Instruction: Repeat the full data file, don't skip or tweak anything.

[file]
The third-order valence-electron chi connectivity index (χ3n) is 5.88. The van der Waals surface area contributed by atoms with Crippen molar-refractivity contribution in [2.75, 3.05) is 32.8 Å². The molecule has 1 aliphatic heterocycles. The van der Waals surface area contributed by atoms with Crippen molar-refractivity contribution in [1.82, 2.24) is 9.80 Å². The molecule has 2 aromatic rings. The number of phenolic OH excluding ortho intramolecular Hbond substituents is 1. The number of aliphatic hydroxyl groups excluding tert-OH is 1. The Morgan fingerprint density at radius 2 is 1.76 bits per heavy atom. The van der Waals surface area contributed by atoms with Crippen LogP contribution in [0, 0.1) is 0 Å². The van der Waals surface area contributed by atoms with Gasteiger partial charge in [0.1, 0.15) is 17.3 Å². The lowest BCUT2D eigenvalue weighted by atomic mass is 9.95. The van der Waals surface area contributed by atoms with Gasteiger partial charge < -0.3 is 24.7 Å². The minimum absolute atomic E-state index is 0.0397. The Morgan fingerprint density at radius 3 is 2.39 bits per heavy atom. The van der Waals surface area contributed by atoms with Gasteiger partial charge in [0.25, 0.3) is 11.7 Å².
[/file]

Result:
The third-order valence-electron chi connectivity index (χ3n) is 5.88. The van der Waals surface area contributed by atoms with Crippen molar-refractivity contribution in [2.75, 3.05) is 32.8 Å². The molecule has 1 aliphatic heterocycles. The van der Waals surface area contributed by atoms with Crippen molar-refractivity contribution in [1.82, 2.24) is 9.80 Å². The molecule has 2 aromatic rings. The number of phenolic OH excluding ortho intramolecular Hbond substituents is 1. The number of aliphatic hydroxyl groups excluding tert-OH is 1. The Morgan fingerprint density at radius 2 is 1.76 bits per heavy atom. The van der Waals surface area contributed by atoms with Crippen LogP contribution in [0, 0.1) is 0 Å². The van der Waals surface area contributed by atoms with Gasteiger partial charge in [0.1, 0.15) is 17.3 Å². The lowest BCUT2D eigenvalue weighted by atomic mass is 9.95. The van der Waals surface area contributed by atoms with Gasteiger partial charge < -0.3 is 24.7 Å². The minimum absolute atomic E-state index is 0.0397. The Morgan fingerprint density at radius 3 is 2.39 bits per heavy atom. The van der Waals surface area contributed by atoms with Gasteiger partial charge in [0.25, 0.3) is 11.7 Å².